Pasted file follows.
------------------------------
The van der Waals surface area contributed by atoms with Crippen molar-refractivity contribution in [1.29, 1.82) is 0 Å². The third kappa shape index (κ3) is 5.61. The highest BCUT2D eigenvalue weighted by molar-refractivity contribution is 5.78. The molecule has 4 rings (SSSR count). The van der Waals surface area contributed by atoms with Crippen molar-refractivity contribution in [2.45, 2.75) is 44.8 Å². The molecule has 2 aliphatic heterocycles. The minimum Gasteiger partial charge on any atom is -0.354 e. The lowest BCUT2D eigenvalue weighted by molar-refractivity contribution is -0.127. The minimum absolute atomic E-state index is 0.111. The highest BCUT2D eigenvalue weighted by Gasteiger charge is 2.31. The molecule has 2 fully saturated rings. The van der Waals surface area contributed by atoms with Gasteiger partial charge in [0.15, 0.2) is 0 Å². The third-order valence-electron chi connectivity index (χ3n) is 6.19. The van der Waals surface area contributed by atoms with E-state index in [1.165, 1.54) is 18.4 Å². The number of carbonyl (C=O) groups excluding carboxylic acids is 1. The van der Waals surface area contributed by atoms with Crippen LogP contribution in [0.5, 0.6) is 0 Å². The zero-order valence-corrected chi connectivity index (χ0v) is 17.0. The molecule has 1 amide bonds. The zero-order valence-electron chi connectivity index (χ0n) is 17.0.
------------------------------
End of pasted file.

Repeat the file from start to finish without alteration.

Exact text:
The van der Waals surface area contributed by atoms with Crippen molar-refractivity contribution in [1.29, 1.82) is 0 Å². The third kappa shape index (κ3) is 5.61. The highest BCUT2D eigenvalue weighted by molar-refractivity contribution is 5.78. The molecule has 4 rings (SSSR count). The van der Waals surface area contributed by atoms with Crippen molar-refractivity contribution in [2.45, 2.75) is 44.8 Å². The molecule has 2 aliphatic heterocycles. The minimum Gasteiger partial charge on any atom is -0.354 e. The lowest BCUT2D eigenvalue weighted by molar-refractivity contribution is -0.127. The minimum absolute atomic E-state index is 0.111. The highest BCUT2D eigenvalue weighted by Gasteiger charge is 2.31. The molecule has 2 fully saturated rings. The van der Waals surface area contributed by atoms with Gasteiger partial charge in [0.15, 0.2) is 0 Å². The third-order valence-electron chi connectivity index (χ3n) is 6.19. The van der Waals surface area contributed by atoms with E-state index in [1.165, 1.54) is 18.4 Å². The number of carbonyl (C=O) groups excluding carboxylic acids is 1. The van der Waals surface area contributed by atoms with Crippen LogP contribution in [0.5, 0.6) is 0 Å². The zero-order valence-corrected chi connectivity index (χ0v) is 17.0. The molecule has 1 amide bonds. The zero-order valence-electron chi connectivity index (χ0n) is 17.0.